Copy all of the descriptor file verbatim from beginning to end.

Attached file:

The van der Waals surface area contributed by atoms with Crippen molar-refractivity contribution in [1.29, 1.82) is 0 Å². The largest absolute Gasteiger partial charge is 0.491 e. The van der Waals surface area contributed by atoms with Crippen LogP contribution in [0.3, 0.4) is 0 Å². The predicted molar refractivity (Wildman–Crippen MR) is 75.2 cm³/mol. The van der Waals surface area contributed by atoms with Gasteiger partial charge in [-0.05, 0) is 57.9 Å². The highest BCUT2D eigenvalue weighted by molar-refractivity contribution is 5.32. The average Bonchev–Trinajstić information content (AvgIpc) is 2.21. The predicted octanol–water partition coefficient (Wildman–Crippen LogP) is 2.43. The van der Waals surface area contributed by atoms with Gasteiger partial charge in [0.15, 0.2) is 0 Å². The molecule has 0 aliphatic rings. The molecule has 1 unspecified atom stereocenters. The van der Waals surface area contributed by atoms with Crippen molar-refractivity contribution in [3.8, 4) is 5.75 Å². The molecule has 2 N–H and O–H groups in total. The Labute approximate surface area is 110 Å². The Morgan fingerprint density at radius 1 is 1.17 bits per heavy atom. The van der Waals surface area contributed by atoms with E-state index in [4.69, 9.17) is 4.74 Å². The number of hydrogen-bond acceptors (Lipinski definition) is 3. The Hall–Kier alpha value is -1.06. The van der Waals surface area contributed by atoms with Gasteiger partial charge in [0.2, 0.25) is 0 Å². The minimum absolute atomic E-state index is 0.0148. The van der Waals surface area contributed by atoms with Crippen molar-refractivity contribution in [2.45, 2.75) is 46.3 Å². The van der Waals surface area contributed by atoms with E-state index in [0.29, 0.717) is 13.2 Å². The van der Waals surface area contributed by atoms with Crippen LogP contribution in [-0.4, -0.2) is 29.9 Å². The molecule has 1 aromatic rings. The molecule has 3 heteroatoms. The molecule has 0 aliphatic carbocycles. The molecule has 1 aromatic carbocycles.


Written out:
The van der Waals surface area contributed by atoms with Crippen molar-refractivity contribution in [1.29, 1.82) is 0 Å². The largest absolute Gasteiger partial charge is 0.491 e. The van der Waals surface area contributed by atoms with Crippen LogP contribution in [0.3, 0.4) is 0 Å². The predicted molar refractivity (Wildman–Crippen MR) is 75.2 cm³/mol. The van der Waals surface area contributed by atoms with Gasteiger partial charge in [-0.05, 0) is 57.9 Å². The highest BCUT2D eigenvalue weighted by molar-refractivity contribution is 5.32. The average Bonchev–Trinajstić information content (AvgIpc) is 2.21. The predicted octanol–water partition coefficient (Wildman–Crippen LogP) is 2.43. The van der Waals surface area contributed by atoms with Gasteiger partial charge in [0.15, 0.2) is 0 Å². The molecule has 0 aliphatic rings. The molecule has 1 unspecified atom stereocenters. The van der Waals surface area contributed by atoms with Crippen molar-refractivity contribution in [3.8, 4) is 5.75 Å². The molecule has 2 N–H and O–H groups in total. The Labute approximate surface area is 110 Å². The Morgan fingerprint density at radius 1 is 1.17 bits per heavy atom. The van der Waals surface area contributed by atoms with E-state index in [4.69, 9.17) is 4.74 Å². The number of hydrogen-bond acceptors (Lipinski definition) is 3. The Hall–Kier alpha value is -1.06. The van der Waals surface area contributed by atoms with Gasteiger partial charge in [0.2, 0.25) is 0 Å². The minimum absolute atomic E-state index is 0.0148. The van der Waals surface area contributed by atoms with Crippen molar-refractivity contribution in [2.45, 2.75) is 46.3 Å². The van der Waals surface area contributed by atoms with E-state index in [0.29, 0.717) is 13.2 Å². The van der Waals surface area contributed by atoms with Crippen LogP contribution in [-0.4, -0.2) is 29.9 Å². The molecule has 1 aromatic rings. The molecule has 3 heteroatoms. The molecule has 0 aliphatic carbocycles. The molecule has 1 aromatic carbocycles.